3. Tembang Macapat Pangkur Ngrenas, Ketawang Pangkur Ngrenas, laras pelog pathet lima
    Tembang macapat is the purest and oldest form of Javanese singing to survive to this day. Classical Javanese verse is more effective when sung unaccompanied and in the case of the Wedhatama, a jewel of 19th-century Javanese literature composed by Mangkunegara IV,  its philosophical and mystical message acquires a sense of nobility which aids its didactic purpose. The Javanese however also appreciate singing for pleasure and relaxation and it was not long before gamelan accompaniment was added to the melodies of tembang macapat. The first four verses of the Wedhatama are sung here as tembang macapat in alternation with uran-uran accompanied by the ensemble of soft-style instruments known as gamelan gadhon.
  4. Beksan Gambir Anom (Lancaran Rena-Rena, laras slendro pathet nem; Ketawang Kinanthi Sandhung, Srepegan, laras slendro pathet manyura)
    In this popular dance which draws heavily in its vocabulary of movements from masked dance, the male character Gambir Anom is usually performed by a female dancer. He is on his way to war but is constantly distracted by thoughts of his loved one. Imagining that she is there before him, he becomes excited and ecstatic and grooms and preens himself in order to impress her. His hallucinations are so powerful that he even reaches out to embrace her. When reality eventually hits, he becomes disconsolate and resigns himself to his duty.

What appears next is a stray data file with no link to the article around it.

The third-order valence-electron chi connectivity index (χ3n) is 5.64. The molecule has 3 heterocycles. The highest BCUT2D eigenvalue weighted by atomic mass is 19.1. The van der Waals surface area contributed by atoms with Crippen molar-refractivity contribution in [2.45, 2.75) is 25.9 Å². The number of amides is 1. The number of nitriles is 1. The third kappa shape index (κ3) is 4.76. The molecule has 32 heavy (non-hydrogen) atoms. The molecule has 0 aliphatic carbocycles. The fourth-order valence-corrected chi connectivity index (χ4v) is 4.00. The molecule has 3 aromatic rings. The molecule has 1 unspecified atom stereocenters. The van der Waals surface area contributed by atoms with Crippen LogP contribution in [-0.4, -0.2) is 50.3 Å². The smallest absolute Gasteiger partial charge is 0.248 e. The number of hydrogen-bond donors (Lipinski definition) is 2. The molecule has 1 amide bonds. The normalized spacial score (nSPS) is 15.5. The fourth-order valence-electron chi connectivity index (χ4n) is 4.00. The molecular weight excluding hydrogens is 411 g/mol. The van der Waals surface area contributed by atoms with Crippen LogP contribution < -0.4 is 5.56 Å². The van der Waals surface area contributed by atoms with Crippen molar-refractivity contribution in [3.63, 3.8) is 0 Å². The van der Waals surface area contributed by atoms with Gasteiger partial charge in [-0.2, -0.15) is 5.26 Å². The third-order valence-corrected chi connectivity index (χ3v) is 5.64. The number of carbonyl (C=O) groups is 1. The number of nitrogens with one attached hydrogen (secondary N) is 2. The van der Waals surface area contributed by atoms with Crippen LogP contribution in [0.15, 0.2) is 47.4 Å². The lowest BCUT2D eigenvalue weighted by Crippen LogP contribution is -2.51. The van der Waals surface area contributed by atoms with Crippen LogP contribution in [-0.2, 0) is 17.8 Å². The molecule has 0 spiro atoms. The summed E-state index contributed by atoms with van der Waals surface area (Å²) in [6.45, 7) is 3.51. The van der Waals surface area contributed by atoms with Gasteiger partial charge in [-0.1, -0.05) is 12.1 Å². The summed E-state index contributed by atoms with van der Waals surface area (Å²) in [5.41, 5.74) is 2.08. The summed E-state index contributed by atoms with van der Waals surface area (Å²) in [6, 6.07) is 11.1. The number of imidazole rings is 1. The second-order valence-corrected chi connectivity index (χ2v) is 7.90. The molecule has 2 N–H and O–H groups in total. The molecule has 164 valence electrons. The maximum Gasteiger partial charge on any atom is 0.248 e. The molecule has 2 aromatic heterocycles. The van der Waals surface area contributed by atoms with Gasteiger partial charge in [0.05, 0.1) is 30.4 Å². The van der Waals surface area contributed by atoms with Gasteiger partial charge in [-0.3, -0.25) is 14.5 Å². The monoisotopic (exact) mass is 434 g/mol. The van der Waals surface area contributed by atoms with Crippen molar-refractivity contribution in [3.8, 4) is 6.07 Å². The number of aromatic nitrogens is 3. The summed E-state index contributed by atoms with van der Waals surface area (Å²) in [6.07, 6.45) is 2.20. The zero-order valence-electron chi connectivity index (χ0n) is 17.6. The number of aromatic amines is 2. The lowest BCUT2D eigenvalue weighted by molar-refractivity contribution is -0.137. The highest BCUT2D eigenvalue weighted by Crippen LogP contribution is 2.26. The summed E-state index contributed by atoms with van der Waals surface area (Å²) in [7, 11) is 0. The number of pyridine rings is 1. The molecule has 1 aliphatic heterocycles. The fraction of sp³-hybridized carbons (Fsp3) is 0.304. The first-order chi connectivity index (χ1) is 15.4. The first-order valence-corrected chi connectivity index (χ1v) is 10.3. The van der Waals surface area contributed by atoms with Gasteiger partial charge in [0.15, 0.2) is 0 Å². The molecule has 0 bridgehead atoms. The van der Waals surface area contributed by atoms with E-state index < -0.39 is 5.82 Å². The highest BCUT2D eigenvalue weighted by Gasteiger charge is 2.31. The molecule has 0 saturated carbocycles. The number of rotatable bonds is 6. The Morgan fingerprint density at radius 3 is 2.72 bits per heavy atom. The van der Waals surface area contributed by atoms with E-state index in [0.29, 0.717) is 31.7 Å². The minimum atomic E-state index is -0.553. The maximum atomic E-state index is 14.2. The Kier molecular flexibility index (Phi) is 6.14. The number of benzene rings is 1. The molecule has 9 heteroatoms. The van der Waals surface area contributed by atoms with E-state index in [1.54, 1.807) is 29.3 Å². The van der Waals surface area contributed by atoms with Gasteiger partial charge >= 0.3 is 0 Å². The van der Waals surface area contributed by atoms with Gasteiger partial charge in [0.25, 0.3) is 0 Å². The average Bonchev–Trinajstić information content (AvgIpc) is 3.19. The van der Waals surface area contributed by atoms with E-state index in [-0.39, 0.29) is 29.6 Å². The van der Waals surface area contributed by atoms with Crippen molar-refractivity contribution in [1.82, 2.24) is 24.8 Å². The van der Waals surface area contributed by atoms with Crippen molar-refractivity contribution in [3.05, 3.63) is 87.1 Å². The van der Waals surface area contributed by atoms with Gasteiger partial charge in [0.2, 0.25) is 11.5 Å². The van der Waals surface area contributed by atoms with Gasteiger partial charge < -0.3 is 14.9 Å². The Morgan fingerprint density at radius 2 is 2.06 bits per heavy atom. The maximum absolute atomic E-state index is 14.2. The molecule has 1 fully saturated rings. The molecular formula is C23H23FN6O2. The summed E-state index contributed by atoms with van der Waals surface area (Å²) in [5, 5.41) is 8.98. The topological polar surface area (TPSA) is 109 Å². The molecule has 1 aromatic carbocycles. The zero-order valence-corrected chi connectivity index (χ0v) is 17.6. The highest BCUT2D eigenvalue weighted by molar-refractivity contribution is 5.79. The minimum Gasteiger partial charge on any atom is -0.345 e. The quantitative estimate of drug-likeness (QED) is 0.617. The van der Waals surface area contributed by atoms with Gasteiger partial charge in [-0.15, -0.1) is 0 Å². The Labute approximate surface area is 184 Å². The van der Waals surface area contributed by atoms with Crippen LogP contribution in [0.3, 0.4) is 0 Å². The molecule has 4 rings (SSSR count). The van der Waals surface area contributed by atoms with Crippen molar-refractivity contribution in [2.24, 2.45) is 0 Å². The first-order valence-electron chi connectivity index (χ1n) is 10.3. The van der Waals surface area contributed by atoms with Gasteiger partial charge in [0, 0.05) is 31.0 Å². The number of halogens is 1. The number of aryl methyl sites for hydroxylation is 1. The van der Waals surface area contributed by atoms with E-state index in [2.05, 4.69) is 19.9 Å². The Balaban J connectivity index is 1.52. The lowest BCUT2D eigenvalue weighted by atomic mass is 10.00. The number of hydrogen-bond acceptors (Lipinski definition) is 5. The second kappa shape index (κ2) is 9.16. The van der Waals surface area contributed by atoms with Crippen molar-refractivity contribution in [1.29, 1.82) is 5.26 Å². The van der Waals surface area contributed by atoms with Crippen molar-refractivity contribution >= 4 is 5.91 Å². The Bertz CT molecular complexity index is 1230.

5. Ladrang Pariwisata, laras slendro pathet sanga
    No doubt composed in the spirit of promoting tourism in Indonesia, Pariwisata relies musically on the favourite Javanese formula of spinning variations on a melody by slowing it down progressively. With each successive irama (melodic speed), the vocal part becomes increasingly more complex, allowing the composer to invent some of his most original choral lines.
  6. Bawa Pangkur, Langgam Ngimpi, laras slendro pathet sanga